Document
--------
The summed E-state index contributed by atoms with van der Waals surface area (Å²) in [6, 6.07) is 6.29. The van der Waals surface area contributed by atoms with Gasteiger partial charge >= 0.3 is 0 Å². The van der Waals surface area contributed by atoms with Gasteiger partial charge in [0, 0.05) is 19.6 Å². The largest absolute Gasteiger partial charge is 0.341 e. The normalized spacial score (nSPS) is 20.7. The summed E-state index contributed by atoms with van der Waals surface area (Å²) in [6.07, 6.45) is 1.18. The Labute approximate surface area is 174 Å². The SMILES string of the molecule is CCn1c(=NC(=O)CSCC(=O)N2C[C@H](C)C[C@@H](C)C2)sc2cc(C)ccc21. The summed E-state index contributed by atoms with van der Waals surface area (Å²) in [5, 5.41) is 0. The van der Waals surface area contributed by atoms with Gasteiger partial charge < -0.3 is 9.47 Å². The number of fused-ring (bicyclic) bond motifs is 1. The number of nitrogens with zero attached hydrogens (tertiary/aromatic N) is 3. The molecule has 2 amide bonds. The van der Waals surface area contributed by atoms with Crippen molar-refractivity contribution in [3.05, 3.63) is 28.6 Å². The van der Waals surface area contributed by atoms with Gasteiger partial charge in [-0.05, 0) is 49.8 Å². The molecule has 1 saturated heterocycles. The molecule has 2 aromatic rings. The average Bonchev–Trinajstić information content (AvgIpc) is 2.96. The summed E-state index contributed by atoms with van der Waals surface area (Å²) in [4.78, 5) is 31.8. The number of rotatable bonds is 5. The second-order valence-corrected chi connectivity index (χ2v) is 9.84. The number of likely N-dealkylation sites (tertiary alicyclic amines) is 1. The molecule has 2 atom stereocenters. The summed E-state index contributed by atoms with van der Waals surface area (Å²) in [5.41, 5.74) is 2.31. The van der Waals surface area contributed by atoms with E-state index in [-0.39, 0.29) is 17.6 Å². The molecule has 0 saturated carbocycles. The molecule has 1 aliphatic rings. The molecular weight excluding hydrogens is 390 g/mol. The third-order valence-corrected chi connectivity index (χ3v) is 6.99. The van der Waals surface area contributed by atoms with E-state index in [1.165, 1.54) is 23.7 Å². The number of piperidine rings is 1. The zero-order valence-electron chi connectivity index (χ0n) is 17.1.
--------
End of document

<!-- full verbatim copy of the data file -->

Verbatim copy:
The summed E-state index contributed by atoms with van der Waals surface area (Å²) in [6, 6.07) is 6.29. The van der Waals surface area contributed by atoms with Gasteiger partial charge >= 0.3 is 0 Å². The van der Waals surface area contributed by atoms with Gasteiger partial charge in [0, 0.05) is 19.6 Å². The largest absolute Gasteiger partial charge is 0.341 e. The normalized spacial score (nSPS) is 20.7. The summed E-state index contributed by atoms with van der Waals surface area (Å²) in [6.07, 6.45) is 1.18. The Labute approximate surface area is 174 Å². The SMILES string of the molecule is CCn1c(=NC(=O)CSCC(=O)N2C[C@H](C)C[C@@H](C)C2)sc2cc(C)ccc21. The summed E-state index contributed by atoms with van der Waals surface area (Å²) in [5, 5.41) is 0. The van der Waals surface area contributed by atoms with Gasteiger partial charge < -0.3 is 9.47 Å². The number of fused-ring (bicyclic) bond motifs is 1. The number of nitrogens with zero attached hydrogens (tertiary/aromatic N) is 3. The molecule has 2 amide bonds. The van der Waals surface area contributed by atoms with Crippen molar-refractivity contribution in [3.05, 3.63) is 28.6 Å². The van der Waals surface area contributed by atoms with Gasteiger partial charge in [-0.05, 0) is 49.8 Å². The molecule has 1 saturated heterocycles. The molecule has 2 aromatic rings. The average Bonchev–Trinajstić information content (AvgIpc) is 2.96. The summed E-state index contributed by atoms with van der Waals surface area (Å²) in [4.78, 5) is 31.8. The number of rotatable bonds is 5. The second-order valence-corrected chi connectivity index (χ2v) is 9.84. The number of likely N-dealkylation sites (tertiary alicyclic amines) is 1. The molecule has 2 atom stereocenters. The summed E-state index contributed by atoms with van der Waals surface area (Å²) in [5.41, 5.74) is 2.31. The van der Waals surface area contributed by atoms with E-state index in [-0.39, 0.29) is 17.6 Å². The molecule has 0 saturated carbocycles. The molecule has 1 aliphatic rings. The molecular weight excluding hydrogens is 390 g/mol. The third-order valence-corrected chi connectivity index (χ3v) is 6.99. The van der Waals surface area contributed by atoms with E-state index in [1.165, 1.54) is 23.7 Å². The number of piperidine rings is 1. The zero-order valence-electron chi connectivity index (χ0n) is 17.1.